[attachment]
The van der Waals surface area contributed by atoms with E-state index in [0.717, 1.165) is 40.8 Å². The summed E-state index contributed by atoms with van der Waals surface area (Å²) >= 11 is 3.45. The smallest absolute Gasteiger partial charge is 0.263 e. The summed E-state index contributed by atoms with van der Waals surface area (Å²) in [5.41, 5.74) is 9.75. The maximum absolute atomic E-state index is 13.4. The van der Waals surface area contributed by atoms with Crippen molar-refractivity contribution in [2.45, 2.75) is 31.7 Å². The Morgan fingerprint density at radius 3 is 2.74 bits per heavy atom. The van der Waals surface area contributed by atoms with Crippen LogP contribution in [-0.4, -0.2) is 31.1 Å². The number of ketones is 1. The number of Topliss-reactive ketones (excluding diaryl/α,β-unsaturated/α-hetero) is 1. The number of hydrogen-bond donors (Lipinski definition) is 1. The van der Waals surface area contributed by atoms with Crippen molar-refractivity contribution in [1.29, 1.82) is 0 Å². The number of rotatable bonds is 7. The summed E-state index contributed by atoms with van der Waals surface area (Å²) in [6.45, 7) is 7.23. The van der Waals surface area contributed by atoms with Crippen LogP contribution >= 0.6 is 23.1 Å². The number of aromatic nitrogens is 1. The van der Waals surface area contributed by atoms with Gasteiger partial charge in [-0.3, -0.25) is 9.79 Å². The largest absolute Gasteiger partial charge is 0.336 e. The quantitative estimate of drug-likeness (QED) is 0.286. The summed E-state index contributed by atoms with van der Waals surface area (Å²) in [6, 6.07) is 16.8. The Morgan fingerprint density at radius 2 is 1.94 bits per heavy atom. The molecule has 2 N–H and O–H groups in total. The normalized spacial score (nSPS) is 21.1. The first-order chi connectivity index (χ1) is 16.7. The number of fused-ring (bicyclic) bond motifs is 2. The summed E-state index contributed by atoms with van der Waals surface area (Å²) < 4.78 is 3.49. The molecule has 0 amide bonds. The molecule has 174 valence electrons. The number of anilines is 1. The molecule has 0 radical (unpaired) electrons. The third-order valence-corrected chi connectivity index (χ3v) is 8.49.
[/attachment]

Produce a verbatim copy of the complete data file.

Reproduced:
The van der Waals surface area contributed by atoms with E-state index in [0.717, 1.165) is 40.8 Å². The summed E-state index contributed by atoms with van der Waals surface area (Å²) >= 11 is 3.45. The smallest absolute Gasteiger partial charge is 0.263 e. The summed E-state index contributed by atoms with van der Waals surface area (Å²) in [5.41, 5.74) is 9.75. The maximum absolute atomic E-state index is 13.4. The van der Waals surface area contributed by atoms with Crippen molar-refractivity contribution in [2.45, 2.75) is 31.7 Å². The Morgan fingerprint density at radius 3 is 2.74 bits per heavy atom. The van der Waals surface area contributed by atoms with Crippen LogP contribution in [-0.4, -0.2) is 31.1 Å². The number of ketones is 1. The number of Topliss-reactive ketones (excluding diaryl/α,β-unsaturated/α-hetero) is 1. The number of hydrogen-bond donors (Lipinski definition) is 1. The van der Waals surface area contributed by atoms with Crippen molar-refractivity contribution in [1.29, 1.82) is 0 Å². The number of rotatable bonds is 7. The summed E-state index contributed by atoms with van der Waals surface area (Å²) in [6.45, 7) is 7.23. The van der Waals surface area contributed by atoms with Crippen LogP contribution >= 0.6 is 23.1 Å². The number of aromatic nitrogens is 1. The van der Waals surface area contributed by atoms with Gasteiger partial charge in [-0.3, -0.25) is 9.79 Å². The largest absolute Gasteiger partial charge is 0.336 e. The quantitative estimate of drug-likeness (QED) is 0.286. The summed E-state index contributed by atoms with van der Waals surface area (Å²) in [6, 6.07) is 16.8. The Morgan fingerprint density at radius 2 is 1.94 bits per heavy atom. The molecule has 2 N–H and O–H groups in total. The normalized spacial score (nSPS) is 21.1. The first-order chi connectivity index (χ1) is 16.7. The number of fused-ring (bicyclic) bond motifs is 2. The summed E-state index contributed by atoms with van der Waals surface area (Å²) < 4.78 is 3.49. The molecule has 0 amide bonds. The molecule has 174 valence electrons. The number of anilines is 1. The molecule has 0 radical (unpaired) electrons. The third-order valence-corrected chi connectivity index (χ3v) is 8.49.